Wednesday, April 20, 2016

The Beast

Post Soundtrack:  What If by Coldplay

Fear is an extremely powerful force, even when you don't know it is at the heart of a problem.

For a while now, perhaps even longer than I'm aware, I've been struggling against something internal.  It's been nagging at me, dogging my heels, echoing in my dreams, and spilling out the cracks and into the world in a rather negative manner.  I've been doing my best to fight it, to keep control.

One aspect of that fight is that I don't want to hurt those I love just because I'm hurting inside.  Despite my best efforts, it still has been creeping out and biting at my beloved ones.  I despise and resent this, but am only partially successful at clamping down on the feelings to keep them inside.  My husband says it's only leaked out in minor ways, but it doesn't feel like that to me.  It sometimes feels like a raging beast, clawing me raw inside, trying to find its way out.  I've stuffed it as deep and as far inside me as I can, but still its roar reaches my ears.

The other aspect of this is closely related to the first.  That ferality is frightening and represents many things that are beyond my control.  It is my helplessness, my sense of being useless, my frustration and resentment, and it is all very scary.  To let it loose is to lose control, to erupt into chaos, to meltdown, and it isn't something I welcome or desire.  That loss of control is the opposite of what I desperately want, and so I've fought to keep it caged.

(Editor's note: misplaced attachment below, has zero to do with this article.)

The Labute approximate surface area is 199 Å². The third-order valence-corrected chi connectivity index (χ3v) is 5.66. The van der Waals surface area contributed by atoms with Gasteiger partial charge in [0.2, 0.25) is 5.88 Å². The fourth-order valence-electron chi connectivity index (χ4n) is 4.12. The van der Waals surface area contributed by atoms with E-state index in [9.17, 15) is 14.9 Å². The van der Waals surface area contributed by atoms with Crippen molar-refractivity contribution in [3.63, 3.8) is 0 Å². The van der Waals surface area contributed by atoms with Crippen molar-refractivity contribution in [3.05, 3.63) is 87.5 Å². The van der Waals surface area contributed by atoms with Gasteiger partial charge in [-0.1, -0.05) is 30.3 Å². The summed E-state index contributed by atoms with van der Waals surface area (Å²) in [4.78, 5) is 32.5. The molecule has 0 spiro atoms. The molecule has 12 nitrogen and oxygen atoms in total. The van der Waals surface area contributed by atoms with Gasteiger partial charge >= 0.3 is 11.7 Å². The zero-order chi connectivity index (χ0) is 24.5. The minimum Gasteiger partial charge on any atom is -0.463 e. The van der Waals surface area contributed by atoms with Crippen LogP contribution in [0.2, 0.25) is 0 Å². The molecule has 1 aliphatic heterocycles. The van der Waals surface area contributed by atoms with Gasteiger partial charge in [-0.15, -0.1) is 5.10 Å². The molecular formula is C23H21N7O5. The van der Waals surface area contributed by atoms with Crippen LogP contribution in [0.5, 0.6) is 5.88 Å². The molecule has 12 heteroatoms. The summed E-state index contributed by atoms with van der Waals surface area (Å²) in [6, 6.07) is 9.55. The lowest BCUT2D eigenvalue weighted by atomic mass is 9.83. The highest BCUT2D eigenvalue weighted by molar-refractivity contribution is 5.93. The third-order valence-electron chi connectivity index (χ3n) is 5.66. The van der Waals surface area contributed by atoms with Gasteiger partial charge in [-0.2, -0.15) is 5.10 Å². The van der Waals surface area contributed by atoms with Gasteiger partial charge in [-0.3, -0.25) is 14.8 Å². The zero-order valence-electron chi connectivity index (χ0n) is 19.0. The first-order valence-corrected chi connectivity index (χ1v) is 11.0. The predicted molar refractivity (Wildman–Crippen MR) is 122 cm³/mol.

Needless to say, that hasn't been terribly effective.

I wasn't even sure what was wrong.  All I knew was that something down deep in the darkness of my soul was desperately trying to get out, trying to tell me something I didn't want to hear.  And I knew I didn't really want to give it a chance to voice itself.

It's ironic, really, that when I'm faced with major upheaval, I shut down emotionally.  I've always been quite in touch with my emotions, and those of others.  It's part of who I am.  But when something goes very wrong, it means that my emotions become a force of nature, so I shut them off to save myself, but more importantly, to save those near and dear to me.  I fear for what havoc will be caused if I let it all out.  Of course, closing my feelings in is never the proper or helpful long-term solution, but the defense mechanism does serve a purpose, for a time.

The usefulness of that mechanism does eventually fail, though.  Today, I came to the end of that rope, and had the meltdown that apparently I very much needed, and came fcae to face with the beast inside.  As I was held in the firm security of my beloved's arms, I circled with the beast, eyeing it as it snarled and paced and groaned.  The more I talked about what I felt, the clearer the beast became, until I could finally give it a name.